This photo is copyright of Maggie May.
I found a good seat on the bus and looked forward to being on my own for the hour long journey to the sea. I had a delicious feeling of a pleasant day ahead, with the possibility of writing post or two while I travelled. One of the last days of the half term school holidays, the lull before the storm because I was having all the grandchildren for a sleep over and a weekend with my daughter and son. I could recharge my batteries before they came, especially following my roof alterations and the tensions that had been building up with the rat hunt.
However, my peace was to be shattered. What was that noise?
Two very large women climbed onto the bus followed by their sons, who I estimated to be aged 4 or 5 years of age. One of the women and her boy made a very noisy couple as they walked in my direction down the bus. The mother shouted to him, "You got your DS?" and she flopped into the seat directly behind me. This particular mother and son were the noisiest of the two families and the peace of the whole bus was shattered as she shouted out commands to the boy.
"Sit back, put your feet down. Get out your DS. What game do you want? No not that one. That's me brain training one."
She went on to say. "Try this one. You got to take exams on this one. Yes, you have to....... do you understand you got to?"
The child was immediately put off this game and wanted another. He started to fidget around my back and I felt his fingers on my shoulders.
"If you pick your nose, you'll get a wart on the end of your finger." She announced. I shuddered at the thought of the yucky fingers on my back, but reminded myself that I was quite used to children and I blanked it out.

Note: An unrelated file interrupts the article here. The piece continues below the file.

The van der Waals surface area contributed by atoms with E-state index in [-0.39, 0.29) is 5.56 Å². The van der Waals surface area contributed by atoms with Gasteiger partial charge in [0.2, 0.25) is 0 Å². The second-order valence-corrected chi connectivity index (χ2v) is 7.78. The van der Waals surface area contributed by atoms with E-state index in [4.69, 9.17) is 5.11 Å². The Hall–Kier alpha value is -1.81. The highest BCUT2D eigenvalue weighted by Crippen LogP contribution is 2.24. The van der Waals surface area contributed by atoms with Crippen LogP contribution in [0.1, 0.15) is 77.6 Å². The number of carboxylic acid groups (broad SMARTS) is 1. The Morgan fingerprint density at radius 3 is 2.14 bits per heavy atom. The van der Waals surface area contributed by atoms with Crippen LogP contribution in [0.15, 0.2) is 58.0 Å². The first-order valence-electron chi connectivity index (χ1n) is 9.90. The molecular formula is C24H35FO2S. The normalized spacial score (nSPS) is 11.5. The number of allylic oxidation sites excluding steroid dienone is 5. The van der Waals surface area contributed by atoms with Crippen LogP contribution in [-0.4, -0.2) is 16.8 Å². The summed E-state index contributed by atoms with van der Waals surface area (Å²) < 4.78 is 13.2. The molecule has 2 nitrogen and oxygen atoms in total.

From time to time the woman behind me talked loudly to her friend across the isle. I noticed the friend's son was fairly well behaved and sat quietly with his DS , sometimes nodding off.
The bus, being delayed by the traffic, stopped for some time beside a colourful poster on a board outside.
"What's that picture mean, mummy?" said the boy behind me.
"It's a picture," She said.
"But what does it mean?" He insisted.
She answered three times that it was a picture before the boy gave up and I felt quite sad for him.
His mother ranted on. "Sit back, feet down or I'll put you off the bus."
"Stop doing that, you're hurting mummy. I'm going to smack you." SLAP! I expected a reaction but he didn't flinch. He must be used to it, I reckoned.
"When you get to the beach, you can have chips with your sandwiches.
The child protested that he didn't want to eat on the beach.
"Well you got to," was the reply. "We will have ice cream too." More protesting.
"Well you got to try it. Yes, you got to."
"Can we go to the shops? the boy asked.
"You will go to the shops when I want to and not when you want to," She replied. "You will not throw sand. Sit back, feet down."
"Don't do that, you are hurting mummy." Slap!
And so it went on.
Well I mentally started writing a post so I suppose something positive came out of the tiresome journey, but the loud voices and the mother's behaviour did grate on my nerves a bit. It was almost painful having her shout so near to my ears. Yet I couldn't bring myself to move. It would look so obvious and it was a single decker bus with no where else to move to.
When we finally reached our destination, the boy got off the bus with the others and started to cry. "I'm bored," he said. Already, I thought?
I turned away and looked for a bench to sit on and made notes so that I wouldn't forget the conversation that everyone on the bus must have shared.
I looked around me. The sun was shining and the day stretched before me. I could do what I liked, go where I liked and be answerable to no one.
A sudden wave of contentment coursed through my veins as I forgot about the trying journey and the boy.